Sticks And Stones And Gymnasts’ Bones: Tumbling Through An All-star Case - Page #4
 

Working Diagnosis:
Bilateral anterior tibial stress fractures, likely chronic.

Treatment:
Our patient underwent intramedullary nail fixation of bilateral anterior tibial stress fractures. Case Photo #5, Case Photo #6, Case Photo #7, Case Photo #8.

Outcome:
He is currently undergoing rehabilitation. He has experienced slow wound healing and is advancing to full weight-bearing. His collegiate scholarship depends on his post-operative recovery.

Author's Comments:
The tibia is a frequent site for stress fractures in active athletes. Our patient's injury was in the middle and distal third which may be common in activities requiring repetitive jumping. The "dreaded black line" seen on radiographs in the mid-anterior tibia is associated with a worse prognosis in terms of requiring a more prolonged course of conservative treatment and having a higher risk of non-union of the stress fracture, thus being more likely to require surgical treatment. Complete healing for anterior tibial fractures may take as long as 2 years. Medical history, bone density, and diet must be considered. Conservative treatment consists of rest and cessation of exacerbating activities. Surgery is considered after 6 months with no radiographic evidence of healing. Due to our patient's high activity level, an accelerated approach was advocated. Intramedullary nail fixation facilitates fracture healing and can allow unrestricted activity earlier than conservative management.

Editor's Comments:
This case is a good demonstration that not all stress fractures are equal in their morbidity and some have a higher risk of requiring surgical intervention. Anterior tibial stress fracture is a classic example. Typically, plain radiographs will not show findings of a stress fracture until the process is significantly progressed. It often requires additional imaging modalities to diagnosis stress fractures in an accurate and timely manner. Stress fractures of the anterior tibia are "tension-side" fractures meaning that surface of the tibia is under a distraction-type tension stress with normal loading of the bone. Thus, in the context of a stress fracture, normal weight-bearing activities have the propensity to put continued, detrimental stress on that portion of the bone. This accounts to a large degree for the poor prognosis associated with stress fractures of this part of the tibia in comparison to posteromedial tibial stress fractures. In contrast, stress fractures involving the posteromedial cortex are "compression-side" lesions. Without the tension-distraction forces on that aspect of the tibia it is more amenable to the balance of bone remodeling to shift toward increasing bone density, healing, with rest from the inciting activities. In patients presenting with shin pain it is especially important to distinguish the exact area of their pain. Since there can be a continuum of progression from MTSS to stress fracture, regular follow-up and monitoring of the patient's symptoms should be done to ensure that there is improvement with the treatment plan and opportunities for further intervention are available if there is any progression of symptoms. Keep in mind that the precipitating activity is only part of the milieu that can lead to stress fracture. Consideration of nutrition, biomechanical features of the athlete, and possible comorbid conditions, such as endocrine or metabolic disorders, may be important factors in the development of stress fractures and also affect their treatment.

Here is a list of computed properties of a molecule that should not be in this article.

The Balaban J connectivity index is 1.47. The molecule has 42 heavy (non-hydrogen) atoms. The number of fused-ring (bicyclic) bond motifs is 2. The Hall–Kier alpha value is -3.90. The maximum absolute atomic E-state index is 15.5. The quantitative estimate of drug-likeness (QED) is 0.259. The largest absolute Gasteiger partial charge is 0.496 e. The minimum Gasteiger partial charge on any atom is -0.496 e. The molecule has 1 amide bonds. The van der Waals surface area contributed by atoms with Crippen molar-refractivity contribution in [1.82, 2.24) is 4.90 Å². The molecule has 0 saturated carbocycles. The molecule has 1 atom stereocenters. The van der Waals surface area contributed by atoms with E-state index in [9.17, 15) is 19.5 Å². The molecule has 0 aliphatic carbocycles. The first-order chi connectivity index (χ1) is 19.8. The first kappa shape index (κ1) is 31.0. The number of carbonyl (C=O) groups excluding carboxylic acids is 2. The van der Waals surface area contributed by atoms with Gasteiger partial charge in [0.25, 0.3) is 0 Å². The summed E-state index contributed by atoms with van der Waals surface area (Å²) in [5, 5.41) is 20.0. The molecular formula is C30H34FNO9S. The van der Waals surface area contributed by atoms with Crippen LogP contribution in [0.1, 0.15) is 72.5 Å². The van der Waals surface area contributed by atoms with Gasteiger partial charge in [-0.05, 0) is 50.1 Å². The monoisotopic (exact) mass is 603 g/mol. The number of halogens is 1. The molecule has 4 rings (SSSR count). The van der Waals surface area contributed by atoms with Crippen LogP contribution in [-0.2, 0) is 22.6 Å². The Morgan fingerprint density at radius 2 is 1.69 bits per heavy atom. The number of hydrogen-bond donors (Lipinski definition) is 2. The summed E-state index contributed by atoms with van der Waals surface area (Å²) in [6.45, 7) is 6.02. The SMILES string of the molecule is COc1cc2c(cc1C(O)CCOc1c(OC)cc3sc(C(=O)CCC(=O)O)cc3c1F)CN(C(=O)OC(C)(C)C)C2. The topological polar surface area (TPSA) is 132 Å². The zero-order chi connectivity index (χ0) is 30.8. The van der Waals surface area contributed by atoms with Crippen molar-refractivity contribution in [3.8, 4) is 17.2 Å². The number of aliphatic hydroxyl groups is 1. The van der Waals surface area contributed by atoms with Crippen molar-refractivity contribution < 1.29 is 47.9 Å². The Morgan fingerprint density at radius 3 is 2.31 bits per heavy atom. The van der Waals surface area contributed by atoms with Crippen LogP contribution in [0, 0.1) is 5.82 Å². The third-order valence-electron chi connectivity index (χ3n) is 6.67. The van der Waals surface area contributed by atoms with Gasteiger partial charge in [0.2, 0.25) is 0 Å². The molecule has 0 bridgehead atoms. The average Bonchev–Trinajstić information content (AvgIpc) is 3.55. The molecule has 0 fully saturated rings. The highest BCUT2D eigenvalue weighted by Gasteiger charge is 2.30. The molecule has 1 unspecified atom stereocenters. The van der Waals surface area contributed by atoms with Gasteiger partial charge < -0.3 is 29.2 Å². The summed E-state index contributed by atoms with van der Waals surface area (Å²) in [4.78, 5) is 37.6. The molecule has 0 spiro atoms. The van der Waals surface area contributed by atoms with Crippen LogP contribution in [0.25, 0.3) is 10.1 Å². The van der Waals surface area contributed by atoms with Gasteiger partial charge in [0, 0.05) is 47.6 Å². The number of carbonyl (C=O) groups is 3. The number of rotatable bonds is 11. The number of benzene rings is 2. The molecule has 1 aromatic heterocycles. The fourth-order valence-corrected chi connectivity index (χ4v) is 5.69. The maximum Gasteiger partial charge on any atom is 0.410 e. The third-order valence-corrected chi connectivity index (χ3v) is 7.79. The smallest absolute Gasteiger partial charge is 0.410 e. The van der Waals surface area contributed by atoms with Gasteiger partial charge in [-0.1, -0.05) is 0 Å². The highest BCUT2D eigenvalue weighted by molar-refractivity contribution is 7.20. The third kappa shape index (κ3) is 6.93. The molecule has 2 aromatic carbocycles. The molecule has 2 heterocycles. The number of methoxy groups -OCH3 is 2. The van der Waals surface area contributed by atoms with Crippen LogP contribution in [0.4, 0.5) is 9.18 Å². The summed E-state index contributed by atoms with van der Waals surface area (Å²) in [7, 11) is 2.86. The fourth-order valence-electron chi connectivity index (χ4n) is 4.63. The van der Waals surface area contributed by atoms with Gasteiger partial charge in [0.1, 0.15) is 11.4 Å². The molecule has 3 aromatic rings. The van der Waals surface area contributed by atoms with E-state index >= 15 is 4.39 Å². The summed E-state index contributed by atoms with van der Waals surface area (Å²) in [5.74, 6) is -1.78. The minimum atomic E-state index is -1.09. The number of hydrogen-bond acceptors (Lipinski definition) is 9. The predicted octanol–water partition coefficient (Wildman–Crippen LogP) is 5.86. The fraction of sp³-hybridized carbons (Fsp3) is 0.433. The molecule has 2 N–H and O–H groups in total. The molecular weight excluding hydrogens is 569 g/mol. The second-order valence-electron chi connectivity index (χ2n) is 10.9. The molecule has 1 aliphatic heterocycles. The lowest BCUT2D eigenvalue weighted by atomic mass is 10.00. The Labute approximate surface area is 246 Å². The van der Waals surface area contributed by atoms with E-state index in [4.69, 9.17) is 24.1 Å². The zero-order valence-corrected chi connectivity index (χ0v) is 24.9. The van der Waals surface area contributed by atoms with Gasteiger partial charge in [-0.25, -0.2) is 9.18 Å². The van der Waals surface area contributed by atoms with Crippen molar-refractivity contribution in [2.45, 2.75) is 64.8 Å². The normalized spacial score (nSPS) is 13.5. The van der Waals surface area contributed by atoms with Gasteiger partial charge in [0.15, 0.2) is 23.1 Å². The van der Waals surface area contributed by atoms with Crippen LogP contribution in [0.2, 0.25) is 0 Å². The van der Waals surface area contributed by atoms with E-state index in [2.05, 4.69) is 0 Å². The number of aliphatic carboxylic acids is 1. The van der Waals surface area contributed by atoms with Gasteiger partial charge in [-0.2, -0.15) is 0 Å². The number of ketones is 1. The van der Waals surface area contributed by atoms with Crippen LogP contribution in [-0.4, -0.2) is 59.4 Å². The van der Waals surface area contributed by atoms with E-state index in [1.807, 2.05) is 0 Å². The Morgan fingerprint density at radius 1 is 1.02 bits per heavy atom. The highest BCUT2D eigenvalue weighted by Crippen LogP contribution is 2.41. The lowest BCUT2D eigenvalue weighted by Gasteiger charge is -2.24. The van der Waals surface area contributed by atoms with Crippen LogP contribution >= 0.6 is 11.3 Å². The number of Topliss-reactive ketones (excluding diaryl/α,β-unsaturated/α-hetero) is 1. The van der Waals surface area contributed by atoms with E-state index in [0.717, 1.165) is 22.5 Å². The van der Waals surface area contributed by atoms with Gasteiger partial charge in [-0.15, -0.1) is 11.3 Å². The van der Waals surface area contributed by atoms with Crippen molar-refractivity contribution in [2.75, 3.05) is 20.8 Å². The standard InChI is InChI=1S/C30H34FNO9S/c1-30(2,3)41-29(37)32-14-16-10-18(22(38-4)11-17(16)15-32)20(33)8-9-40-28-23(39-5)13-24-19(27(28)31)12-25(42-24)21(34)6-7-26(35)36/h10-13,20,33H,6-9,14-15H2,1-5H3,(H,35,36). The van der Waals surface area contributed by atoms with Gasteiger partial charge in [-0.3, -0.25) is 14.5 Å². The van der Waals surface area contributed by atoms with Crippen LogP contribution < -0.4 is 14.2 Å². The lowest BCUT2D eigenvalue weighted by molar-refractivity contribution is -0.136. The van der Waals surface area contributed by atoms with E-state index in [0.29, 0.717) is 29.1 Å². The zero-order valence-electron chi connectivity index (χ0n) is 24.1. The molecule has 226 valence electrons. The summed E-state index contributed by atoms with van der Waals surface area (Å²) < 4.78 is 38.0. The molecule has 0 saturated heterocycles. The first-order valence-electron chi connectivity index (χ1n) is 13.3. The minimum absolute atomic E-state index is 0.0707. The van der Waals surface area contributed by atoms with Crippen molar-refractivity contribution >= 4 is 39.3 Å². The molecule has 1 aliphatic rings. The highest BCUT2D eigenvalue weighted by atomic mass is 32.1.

References:
- Batt, M.E., Kemp, S., Kerslake, R. Delayed Union Stress Fractures of the Anterior Tibia: Conservative Management. Br J Sports Med. 2001; 35: 74-77.

- Burrows, H.J. Fatigue Infraction of the Middle of the Tibia in Ballet Dancers. J Bone Joint Surg Br. 1956; 38: 83-94.

- Martinez, S.F., Murphy, G.A. Tibial Stress Fracture in a Male Ballet Dancer. Am J Sports Med. 2005; 33: 124-130.

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